Victoria Price, a maths teacher in Bristol with a long-term love for all things algebraic, says, “I was surprised by the announcement. I agree that areas of maths are vital for everyday life, but not everyone enjoys or understands mathematical concepts. If the 16-18 curriculum is adapted so mathematical life skills like budgeting are taught where appropriate, then yes!
“Otherwise, there is the potential to further maths phobia, which has a lasting impact on students’ learning. If young people don’t have an interest in maths, forcing them to study for a further two years could put them off their studies altogether. Maths has always been a subject people have either loved or the opposite.
“He has made this announcement but not clarified what will be expected to be learnt, or what kind of targets will be expected to be met, which only creates confusion.”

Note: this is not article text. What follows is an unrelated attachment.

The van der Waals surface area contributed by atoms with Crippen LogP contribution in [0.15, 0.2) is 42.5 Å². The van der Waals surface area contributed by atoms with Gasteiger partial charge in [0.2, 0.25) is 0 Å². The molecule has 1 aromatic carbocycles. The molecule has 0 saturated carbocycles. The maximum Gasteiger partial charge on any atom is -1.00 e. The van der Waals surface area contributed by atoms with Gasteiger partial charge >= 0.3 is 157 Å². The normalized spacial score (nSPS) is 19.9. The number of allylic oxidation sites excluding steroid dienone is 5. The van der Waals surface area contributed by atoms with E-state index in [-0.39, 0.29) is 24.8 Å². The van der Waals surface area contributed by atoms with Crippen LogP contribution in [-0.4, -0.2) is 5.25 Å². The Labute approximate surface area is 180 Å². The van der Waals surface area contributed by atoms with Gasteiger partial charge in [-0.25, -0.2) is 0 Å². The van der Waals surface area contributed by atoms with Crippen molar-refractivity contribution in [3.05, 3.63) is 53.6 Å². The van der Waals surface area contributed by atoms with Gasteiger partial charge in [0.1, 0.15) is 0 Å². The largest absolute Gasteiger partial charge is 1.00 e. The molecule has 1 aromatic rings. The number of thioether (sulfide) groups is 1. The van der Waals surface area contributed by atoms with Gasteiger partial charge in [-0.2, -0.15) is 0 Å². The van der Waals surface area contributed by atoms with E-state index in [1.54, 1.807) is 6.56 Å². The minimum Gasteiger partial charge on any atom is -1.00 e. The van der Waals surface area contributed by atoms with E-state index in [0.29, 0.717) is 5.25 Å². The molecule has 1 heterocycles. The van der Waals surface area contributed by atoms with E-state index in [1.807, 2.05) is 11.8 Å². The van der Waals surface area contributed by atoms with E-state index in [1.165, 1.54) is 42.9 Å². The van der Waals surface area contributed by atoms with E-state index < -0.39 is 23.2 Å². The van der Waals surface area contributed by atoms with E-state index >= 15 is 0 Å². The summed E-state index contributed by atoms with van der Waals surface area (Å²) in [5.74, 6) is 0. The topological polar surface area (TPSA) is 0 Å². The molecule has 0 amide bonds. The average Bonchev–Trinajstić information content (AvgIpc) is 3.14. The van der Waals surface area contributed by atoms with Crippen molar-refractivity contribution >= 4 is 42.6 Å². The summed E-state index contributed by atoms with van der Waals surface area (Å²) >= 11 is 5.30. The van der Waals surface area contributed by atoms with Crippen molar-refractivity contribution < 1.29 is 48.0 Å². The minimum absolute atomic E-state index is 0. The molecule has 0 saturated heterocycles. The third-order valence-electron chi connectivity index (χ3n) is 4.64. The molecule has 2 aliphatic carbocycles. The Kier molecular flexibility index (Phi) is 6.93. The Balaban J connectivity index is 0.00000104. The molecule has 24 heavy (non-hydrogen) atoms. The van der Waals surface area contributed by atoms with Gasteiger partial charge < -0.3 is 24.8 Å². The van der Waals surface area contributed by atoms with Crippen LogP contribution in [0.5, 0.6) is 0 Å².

Vague targets and lack of real world application are two criticisms the UK school system has not been able to shake over the last decade, ever since the controversial reforms led by Michael Gove as Education Secretary in the early 2010s, which saw his name become the equivalent of a malign slur in many schools across the country, his “snobbery and lack of trust in the profession” cited as inspiring teachers to leave the job altogether.
This, along with more job options for maths graduates, declining pay for teachers, and a higher number of school students means the UK is experiencing a maths teacher shortage. This might have sounded like the best thing ever when you were 14, but is actually very bad, especially as the government has failed to hit their initial teacher training target for maths teachers every year for the last decade. The Department of Education argues that this is due to an increase in existing trained maths teachers rejoining the workforce, although this was to be expected after the pandemic and ignores the issue of poor staff retention in these roles.